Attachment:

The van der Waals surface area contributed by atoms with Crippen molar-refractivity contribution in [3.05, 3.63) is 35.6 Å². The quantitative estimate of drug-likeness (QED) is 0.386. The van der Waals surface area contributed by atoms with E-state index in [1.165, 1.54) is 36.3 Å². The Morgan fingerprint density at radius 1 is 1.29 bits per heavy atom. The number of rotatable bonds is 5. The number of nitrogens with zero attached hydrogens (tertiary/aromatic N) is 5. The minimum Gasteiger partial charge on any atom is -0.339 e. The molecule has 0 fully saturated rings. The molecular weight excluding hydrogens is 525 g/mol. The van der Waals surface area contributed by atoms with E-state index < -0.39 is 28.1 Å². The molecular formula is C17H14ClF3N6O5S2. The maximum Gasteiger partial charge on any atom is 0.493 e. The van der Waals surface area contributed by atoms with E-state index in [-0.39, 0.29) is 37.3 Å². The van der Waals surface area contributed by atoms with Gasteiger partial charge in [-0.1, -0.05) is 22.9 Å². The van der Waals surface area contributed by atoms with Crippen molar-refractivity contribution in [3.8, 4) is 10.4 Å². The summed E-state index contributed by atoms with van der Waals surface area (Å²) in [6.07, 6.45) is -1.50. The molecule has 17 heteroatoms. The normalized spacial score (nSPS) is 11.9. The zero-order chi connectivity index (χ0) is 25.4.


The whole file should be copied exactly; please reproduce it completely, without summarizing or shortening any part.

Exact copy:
The van der Waals surface area contributed by atoms with Crippen molar-refractivity contribution in [3.05, 3.63) is 35.6 Å². The quantitative estimate of drug-likeness (QED) is 0.386. The van der Waals surface area contributed by atoms with E-state index in [1.165, 1.54) is 36.3 Å². The Morgan fingerprint density at radius 1 is 1.29 bits per heavy atom. The number of rotatable bonds is 5. The number of nitrogens with zero attached hydrogens (tertiary/aromatic N) is 5. The minimum Gasteiger partial charge on any atom is -0.339 e. The molecule has 0 fully saturated rings. The molecular weight excluding hydrogens is 525 g/mol. The van der Waals surface area contributed by atoms with E-state index < -0.39 is 28.1 Å². The molecular formula is C17H14ClF3N6O5S2. The maximum Gasteiger partial charge on any atom is 0.493 e. The van der Waals surface area contributed by atoms with E-state index in [-0.39, 0.29) is 37.3 Å². The van der Waals surface area contributed by atoms with Gasteiger partial charge in [-0.1, -0.05) is 22.9 Å². The van der Waals surface area contributed by atoms with Crippen molar-refractivity contribution in [3.8, 4) is 10.4 Å². The summed E-state index contributed by atoms with van der Waals surface area (Å²) in [6.07, 6.45) is -1.50. The molecule has 17 heteroatoms. The normalized spacial score (nSPS) is 11.9. The zero-order chi connectivity index (χ0) is 25.4.